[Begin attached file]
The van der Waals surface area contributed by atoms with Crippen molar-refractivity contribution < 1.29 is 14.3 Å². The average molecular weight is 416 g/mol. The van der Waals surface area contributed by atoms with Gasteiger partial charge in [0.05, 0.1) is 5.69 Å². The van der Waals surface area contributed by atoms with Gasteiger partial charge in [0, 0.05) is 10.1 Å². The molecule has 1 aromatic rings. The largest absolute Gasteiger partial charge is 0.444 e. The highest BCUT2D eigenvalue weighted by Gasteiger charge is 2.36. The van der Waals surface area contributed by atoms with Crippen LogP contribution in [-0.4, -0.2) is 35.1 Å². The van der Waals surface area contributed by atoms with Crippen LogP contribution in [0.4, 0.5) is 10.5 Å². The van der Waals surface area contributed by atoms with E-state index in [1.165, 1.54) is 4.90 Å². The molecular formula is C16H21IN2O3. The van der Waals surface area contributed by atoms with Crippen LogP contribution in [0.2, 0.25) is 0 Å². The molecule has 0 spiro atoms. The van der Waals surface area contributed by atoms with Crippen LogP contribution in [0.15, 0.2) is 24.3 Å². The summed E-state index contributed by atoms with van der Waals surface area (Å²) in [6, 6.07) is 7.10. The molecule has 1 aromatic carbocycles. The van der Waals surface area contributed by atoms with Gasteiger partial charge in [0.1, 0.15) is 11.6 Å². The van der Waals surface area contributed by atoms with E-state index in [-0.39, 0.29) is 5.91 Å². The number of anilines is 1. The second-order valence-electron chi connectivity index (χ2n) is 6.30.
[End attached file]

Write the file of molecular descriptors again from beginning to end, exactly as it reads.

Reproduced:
The van der Waals surface area contributed by atoms with Crippen molar-refractivity contribution < 1.29 is 14.3 Å². The average molecular weight is 416 g/mol. The van der Waals surface area contributed by atoms with Gasteiger partial charge in [0.05, 0.1) is 5.69 Å². The van der Waals surface area contributed by atoms with Gasteiger partial charge in [0, 0.05) is 10.1 Å². The molecule has 1 aromatic rings. The largest absolute Gasteiger partial charge is 0.444 e. The highest BCUT2D eigenvalue weighted by Gasteiger charge is 2.36. The van der Waals surface area contributed by atoms with Crippen LogP contribution in [-0.4, -0.2) is 35.1 Å². The van der Waals surface area contributed by atoms with Crippen LogP contribution in [0.4, 0.5) is 10.5 Å². The van der Waals surface area contributed by atoms with E-state index in [1.165, 1.54) is 4.90 Å². The molecular formula is C16H21IN2O3. The van der Waals surface area contributed by atoms with Crippen LogP contribution in [0.2, 0.25) is 0 Å². The molecule has 0 spiro atoms. The van der Waals surface area contributed by atoms with Crippen LogP contribution in [0.15, 0.2) is 24.3 Å². The summed E-state index contributed by atoms with van der Waals surface area (Å²) in [6, 6.07) is 7.10. The molecule has 1 aromatic carbocycles. The van der Waals surface area contributed by atoms with Gasteiger partial charge in [0.1, 0.15) is 11.6 Å². The van der Waals surface area contributed by atoms with E-state index in [-0.39, 0.29) is 5.91 Å². The number of anilines is 1. The second-order valence-electron chi connectivity index (χ2n) is 6.30.